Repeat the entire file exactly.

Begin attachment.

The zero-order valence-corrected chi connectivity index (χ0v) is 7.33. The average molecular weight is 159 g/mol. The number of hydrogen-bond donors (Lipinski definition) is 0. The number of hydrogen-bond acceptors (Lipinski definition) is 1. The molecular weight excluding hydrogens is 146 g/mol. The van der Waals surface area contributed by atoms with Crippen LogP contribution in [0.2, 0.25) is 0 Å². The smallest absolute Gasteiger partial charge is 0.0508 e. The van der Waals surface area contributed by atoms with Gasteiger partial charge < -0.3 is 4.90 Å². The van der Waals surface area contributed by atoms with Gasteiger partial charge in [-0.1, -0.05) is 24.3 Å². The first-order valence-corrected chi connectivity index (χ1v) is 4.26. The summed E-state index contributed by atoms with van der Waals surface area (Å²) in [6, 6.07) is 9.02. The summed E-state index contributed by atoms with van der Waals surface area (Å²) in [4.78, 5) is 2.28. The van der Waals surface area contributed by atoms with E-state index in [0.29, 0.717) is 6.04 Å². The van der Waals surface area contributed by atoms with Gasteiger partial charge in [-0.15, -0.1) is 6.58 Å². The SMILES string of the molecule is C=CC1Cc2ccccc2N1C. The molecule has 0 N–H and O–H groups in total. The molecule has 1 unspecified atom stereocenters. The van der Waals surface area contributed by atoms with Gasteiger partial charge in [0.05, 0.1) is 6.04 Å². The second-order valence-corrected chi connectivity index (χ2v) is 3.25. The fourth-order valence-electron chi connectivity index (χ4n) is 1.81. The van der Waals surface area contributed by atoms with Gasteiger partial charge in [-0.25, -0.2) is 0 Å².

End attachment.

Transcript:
The zero-order valence-corrected chi connectivity index (χ0v) is 7.33. The average molecular weight is 159 g/mol. The number of hydrogen-bond donors (Lipinski definition) is 0. The number of hydrogen-bond acceptors (Lipinski definition) is 1. The molecular weight excluding hydrogens is 146 g/mol. The van der Waals surface area contributed by atoms with Crippen LogP contribution in [0.2, 0.25) is 0 Å². The smallest absolute Gasteiger partial charge is 0.0508 e. The van der Waals surface area contributed by atoms with Gasteiger partial charge < -0.3 is 4.90 Å². The van der Waals surface area contributed by atoms with Gasteiger partial charge in [-0.1, -0.05) is 24.3 Å². The first-order valence-corrected chi connectivity index (χ1v) is 4.26. The summed E-state index contributed by atoms with van der Waals surface area (Å²) in [6, 6.07) is 9.02. The summed E-state index contributed by atoms with van der Waals surface area (Å²) in [4.78, 5) is 2.28. The van der Waals surface area contributed by atoms with E-state index in [0.29, 0.717) is 6.04 Å². The van der Waals surface area contributed by atoms with Gasteiger partial charge in [-0.15, -0.1) is 6.58 Å². The SMILES string of the molecule is C=CC1Cc2ccccc2N1C. The molecule has 0 N–H and O–H groups in total. The molecule has 1 unspecified atom stereocenters. The van der Waals surface area contributed by atoms with Gasteiger partial charge in [0.05, 0.1) is 6.04 Å². The second-order valence-corrected chi connectivity index (χ2v) is 3.25. The fourth-order valence-electron chi connectivity index (χ4n) is 1.81. The van der Waals surface area contributed by atoms with Gasteiger partial charge in [-0.25, -0.2) is 0 Å².